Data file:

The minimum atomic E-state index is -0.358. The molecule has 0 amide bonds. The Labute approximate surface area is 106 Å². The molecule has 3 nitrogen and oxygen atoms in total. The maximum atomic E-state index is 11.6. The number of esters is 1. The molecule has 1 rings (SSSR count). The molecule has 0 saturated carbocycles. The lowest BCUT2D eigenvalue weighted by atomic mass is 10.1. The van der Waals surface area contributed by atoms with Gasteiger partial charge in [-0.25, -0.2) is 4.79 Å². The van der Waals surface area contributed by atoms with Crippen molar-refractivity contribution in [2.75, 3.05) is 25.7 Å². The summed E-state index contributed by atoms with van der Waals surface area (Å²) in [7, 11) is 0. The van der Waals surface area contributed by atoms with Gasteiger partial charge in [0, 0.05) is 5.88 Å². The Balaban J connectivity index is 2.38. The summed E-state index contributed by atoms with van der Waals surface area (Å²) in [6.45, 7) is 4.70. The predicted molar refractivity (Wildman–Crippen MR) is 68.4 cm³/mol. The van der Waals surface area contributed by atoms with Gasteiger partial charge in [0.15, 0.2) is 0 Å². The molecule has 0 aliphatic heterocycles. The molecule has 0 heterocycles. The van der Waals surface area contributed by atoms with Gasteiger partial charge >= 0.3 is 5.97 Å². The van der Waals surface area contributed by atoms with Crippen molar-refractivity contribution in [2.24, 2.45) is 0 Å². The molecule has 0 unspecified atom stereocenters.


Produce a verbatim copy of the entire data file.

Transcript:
The minimum atomic E-state index is -0.358. The molecule has 0 amide bonds. The Labute approximate surface area is 106 Å². The molecule has 3 nitrogen and oxygen atoms in total. The maximum atomic E-state index is 11.6. The number of esters is 1. The molecule has 1 rings (SSSR count). The molecule has 0 saturated carbocycles. The lowest BCUT2D eigenvalue weighted by atomic mass is 10.1. The van der Waals surface area contributed by atoms with Gasteiger partial charge in [-0.25, -0.2) is 4.79 Å². The van der Waals surface area contributed by atoms with Crippen molar-refractivity contribution in [2.75, 3.05) is 25.7 Å². The summed E-state index contributed by atoms with van der Waals surface area (Å²) in [7, 11) is 0. The van der Waals surface area contributed by atoms with Gasteiger partial charge in [0, 0.05) is 5.88 Å². The Balaban J connectivity index is 2.38. The summed E-state index contributed by atoms with van der Waals surface area (Å²) in [6.45, 7) is 4.70. The predicted molar refractivity (Wildman–Crippen MR) is 68.4 cm³/mol. The van der Waals surface area contributed by atoms with Gasteiger partial charge in [0.15, 0.2) is 0 Å². The molecule has 0 aliphatic heterocycles. The molecule has 0 heterocycles. The van der Waals surface area contributed by atoms with Gasteiger partial charge >= 0.3 is 5.97 Å². The van der Waals surface area contributed by atoms with Crippen molar-refractivity contribution in [2.24, 2.45) is 0 Å². The molecule has 0 unspecified atom stereocenters.